Heavy or droopy upper eyelids can make you look tired – even after a great night’s sleep! This is a common problem as we age, with thin, “crepey” skin obscuring the upper eyelid crease, making it difficult to apply eye makeup, and in severe cases, limiting your peripheral vision. Fullness in the upper eyelids is not always related to age, however, and actually can be hereditary. This issue may be related to a variety of anatomic factors, including loose skin, excess adipose tissue (fat), or even a heavy forehead or brow.
When there is too much skin or fat, Dr. Ransom can remove this tissue with a simple surgical procedure called an upper blepharoplasty (upper eyelid lift). This can be performed with local anesthesia only or with mild sedation, depending on patient preference, and may be combined with other aesthetic surgery or non-surgical procedures such as rhytidectomy (facelift).
In some patients, the appearance of drooping upper eyelids is related to a heavy or sagging forehead and brow region (brow ptosis). This problem is often referred to as “lateral hooding” because the skin of the sides of the forehead weighs down the upper eyelids more significantly on the lateral part (toward the ears), and creates a curtain or a fold over this area. For these patients, a browlift is indicated, either alone or with an upper eyelid lift. Treating the brow and forehead region, along with the upper eyelids, ensures a natural-appearing and long-lasting result.
Anyone with heavy upper eyelids, loose skin, or tired-appearing eyes may be a candidate for an upper eyelid lift. During your consultation, Dr. Ransom will closely examine your upper eyelid area, including skin laxity, position at rest, movement, and eye closure. In some cases, the unaesthetic appearance of the upper eyelids is related to issues with the eyelid elevating muscles (levator palpebrae superioris); when this happens, the diagnosis is blepharoptosis, and the treatment may include a ptosis repair with or without an upper eyelid lift. In other cases, the sagging or baggy appearance of the upper eyelids is related to a heavy or falling forehead and eyebrow region; when this happens, a browlift may be indicated, with or without an upper eyelid lift. Dr. Ransom is happy to discuss these issues in detail with you during your consultation.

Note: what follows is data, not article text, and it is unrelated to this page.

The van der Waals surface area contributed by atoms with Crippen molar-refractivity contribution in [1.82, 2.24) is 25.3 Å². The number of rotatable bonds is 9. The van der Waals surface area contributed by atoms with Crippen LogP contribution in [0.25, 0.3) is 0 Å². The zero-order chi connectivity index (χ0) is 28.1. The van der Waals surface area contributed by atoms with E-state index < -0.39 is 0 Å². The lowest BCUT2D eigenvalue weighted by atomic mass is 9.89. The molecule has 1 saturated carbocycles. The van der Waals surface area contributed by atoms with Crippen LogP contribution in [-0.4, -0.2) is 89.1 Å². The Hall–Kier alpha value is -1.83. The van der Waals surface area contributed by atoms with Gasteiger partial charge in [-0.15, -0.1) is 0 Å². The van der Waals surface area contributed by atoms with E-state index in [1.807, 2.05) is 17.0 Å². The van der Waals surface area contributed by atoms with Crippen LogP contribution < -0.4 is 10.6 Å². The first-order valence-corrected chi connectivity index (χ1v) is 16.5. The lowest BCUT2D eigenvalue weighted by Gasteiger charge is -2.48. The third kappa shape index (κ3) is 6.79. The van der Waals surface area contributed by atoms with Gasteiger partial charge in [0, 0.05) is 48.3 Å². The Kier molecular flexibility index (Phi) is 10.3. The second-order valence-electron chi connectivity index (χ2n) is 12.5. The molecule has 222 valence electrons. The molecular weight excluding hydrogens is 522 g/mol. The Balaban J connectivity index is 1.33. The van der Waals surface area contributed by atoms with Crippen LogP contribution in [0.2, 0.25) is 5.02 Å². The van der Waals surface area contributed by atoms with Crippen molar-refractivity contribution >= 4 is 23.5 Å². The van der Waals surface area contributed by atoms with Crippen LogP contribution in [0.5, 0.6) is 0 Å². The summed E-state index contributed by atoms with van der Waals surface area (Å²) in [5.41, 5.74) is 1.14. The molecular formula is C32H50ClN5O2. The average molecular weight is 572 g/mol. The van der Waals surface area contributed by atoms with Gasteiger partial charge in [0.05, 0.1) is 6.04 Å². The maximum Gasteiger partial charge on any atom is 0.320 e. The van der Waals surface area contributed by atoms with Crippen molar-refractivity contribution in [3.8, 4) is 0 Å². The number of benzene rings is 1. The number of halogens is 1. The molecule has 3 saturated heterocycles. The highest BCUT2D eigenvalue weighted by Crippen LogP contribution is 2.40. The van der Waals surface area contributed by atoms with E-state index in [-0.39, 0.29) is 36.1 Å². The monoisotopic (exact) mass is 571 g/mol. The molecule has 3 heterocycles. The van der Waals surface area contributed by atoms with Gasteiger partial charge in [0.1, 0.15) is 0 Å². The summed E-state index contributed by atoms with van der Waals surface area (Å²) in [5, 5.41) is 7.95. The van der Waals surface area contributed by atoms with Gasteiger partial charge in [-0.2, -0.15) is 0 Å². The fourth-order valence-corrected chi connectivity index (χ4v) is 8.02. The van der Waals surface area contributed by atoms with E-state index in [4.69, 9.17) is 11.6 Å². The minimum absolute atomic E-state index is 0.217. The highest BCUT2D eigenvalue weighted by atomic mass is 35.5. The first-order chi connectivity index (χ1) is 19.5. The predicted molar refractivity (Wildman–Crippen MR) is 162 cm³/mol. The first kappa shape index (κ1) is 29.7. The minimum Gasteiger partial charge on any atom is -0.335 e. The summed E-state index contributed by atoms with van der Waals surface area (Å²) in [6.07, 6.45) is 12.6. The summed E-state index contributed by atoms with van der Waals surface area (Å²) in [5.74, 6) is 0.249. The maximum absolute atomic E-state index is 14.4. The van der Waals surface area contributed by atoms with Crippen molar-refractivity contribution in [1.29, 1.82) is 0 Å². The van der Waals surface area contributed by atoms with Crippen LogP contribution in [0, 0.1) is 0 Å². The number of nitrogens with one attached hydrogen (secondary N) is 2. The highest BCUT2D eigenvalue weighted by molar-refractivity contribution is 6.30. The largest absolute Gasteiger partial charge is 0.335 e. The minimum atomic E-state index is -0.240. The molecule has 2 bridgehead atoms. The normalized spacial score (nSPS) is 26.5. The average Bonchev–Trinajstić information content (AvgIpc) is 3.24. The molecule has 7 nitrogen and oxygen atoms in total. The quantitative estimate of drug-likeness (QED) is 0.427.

Please note that all patients are different and individual healing times and results may vary. The statements regarding procedures and recovery made here are general rules.
Immediately following the surgery, the upper eyelids will have some bruising and swelling. In most cases, this is relatively mild. Swelling generally reaches a maximum by the second day after the surgery, and then begins to recede rapidly. This process typically takes a few more days. Patients are encourage to keep the head elevated and use around the clock cold compresses during this time. Most patients are more than comfortable with one week away from work. After the sutures are removed on the fourth day, incisions are well-camouflaged by the eyelid crease. Eye makeup can be worn after the first week, and the incisions are nearly imperceptible within a couple weeks of the procedure.
Having an upper eyelid lift will not change the shape of the eyes. In the first few days after surgery, when the area is still swollen, the eyes will look puffy and it may be difficult to see their exact shape. However, after healing, the desired effect of the upper eyelid lift is seen – a more open appearance of the eyes, without the heavy and sagging extra skin and fat that made you look tired. You will appreciate the increased brightness of the eyes, and those patients who weren’t able to wear upper eyelid makeup or mascara before the procedure will be delighted to do so afterward! Dr. Ransom would be happy to review the procedure and patient photos with you during your consultation.